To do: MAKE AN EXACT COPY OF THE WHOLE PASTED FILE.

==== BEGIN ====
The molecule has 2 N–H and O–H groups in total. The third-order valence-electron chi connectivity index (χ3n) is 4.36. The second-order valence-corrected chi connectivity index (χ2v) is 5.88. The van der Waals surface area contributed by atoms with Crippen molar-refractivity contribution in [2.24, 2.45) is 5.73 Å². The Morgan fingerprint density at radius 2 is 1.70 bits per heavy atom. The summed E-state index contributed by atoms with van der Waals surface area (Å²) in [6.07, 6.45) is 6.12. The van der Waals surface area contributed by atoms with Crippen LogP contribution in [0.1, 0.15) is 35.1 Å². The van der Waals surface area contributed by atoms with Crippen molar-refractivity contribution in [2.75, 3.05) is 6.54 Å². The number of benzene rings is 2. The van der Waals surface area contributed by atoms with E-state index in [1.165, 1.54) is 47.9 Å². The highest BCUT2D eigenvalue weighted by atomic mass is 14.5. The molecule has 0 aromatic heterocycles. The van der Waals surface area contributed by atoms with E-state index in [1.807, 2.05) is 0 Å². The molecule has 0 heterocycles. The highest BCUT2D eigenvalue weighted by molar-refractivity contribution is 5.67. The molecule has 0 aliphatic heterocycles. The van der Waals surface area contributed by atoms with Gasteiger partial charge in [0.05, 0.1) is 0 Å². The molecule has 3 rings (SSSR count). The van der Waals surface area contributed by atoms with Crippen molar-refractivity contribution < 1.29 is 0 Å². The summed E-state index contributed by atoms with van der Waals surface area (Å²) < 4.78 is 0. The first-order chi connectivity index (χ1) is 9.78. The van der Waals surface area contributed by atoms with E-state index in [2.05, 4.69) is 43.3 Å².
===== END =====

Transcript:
The molecule has 2 N–H and O–H groups in total. The third-order valence-electron chi connectivity index (χ3n) is 4.36. The second-order valence-corrected chi connectivity index (χ2v) is 5.88. The van der Waals surface area contributed by atoms with Crippen molar-refractivity contribution in [2.24, 2.45) is 5.73 Å². The Morgan fingerprint density at radius 2 is 1.70 bits per heavy atom. The summed E-state index contributed by atoms with van der Waals surface area (Å²) in [6.07, 6.45) is 6.12. The van der Waals surface area contributed by atoms with Crippen LogP contribution in [0.1, 0.15) is 35.1 Å². The van der Waals surface area contributed by atoms with Crippen molar-refractivity contribution in [2.75, 3.05) is 6.54 Å². The number of benzene rings is 2. The van der Waals surface area contributed by atoms with E-state index in [1.165, 1.54) is 47.9 Å². The highest BCUT2D eigenvalue weighted by atomic mass is 14.5. The molecule has 0 aromatic heterocycles. The van der Waals surface area contributed by atoms with E-state index in [1.807, 2.05) is 0 Å². The molecule has 0 heterocycles. The highest BCUT2D eigenvalue weighted by molar-refractivity contribution is 5.67. The molecule has 0 aliphatic heterocycles. The van der Waals surface area contributed by atoms with Gasteiger partial charge in [0.05, 0.1) is 0 Å². The molecule has 3 rings (SSSR count). The van der Waals surface area contributed by atoms with Crippen molar-refractivity contribution < 1.29 is 0 Å². The summed E-state index contributed by atoms with van der Waals surface area (Å²) < 4.78 is 0. The first-order chi connectivity index (χ1) is 9.78. The van der Waals surface area contributed by atoms with E-state index in [2.05, 4.69) is 43.3 Å².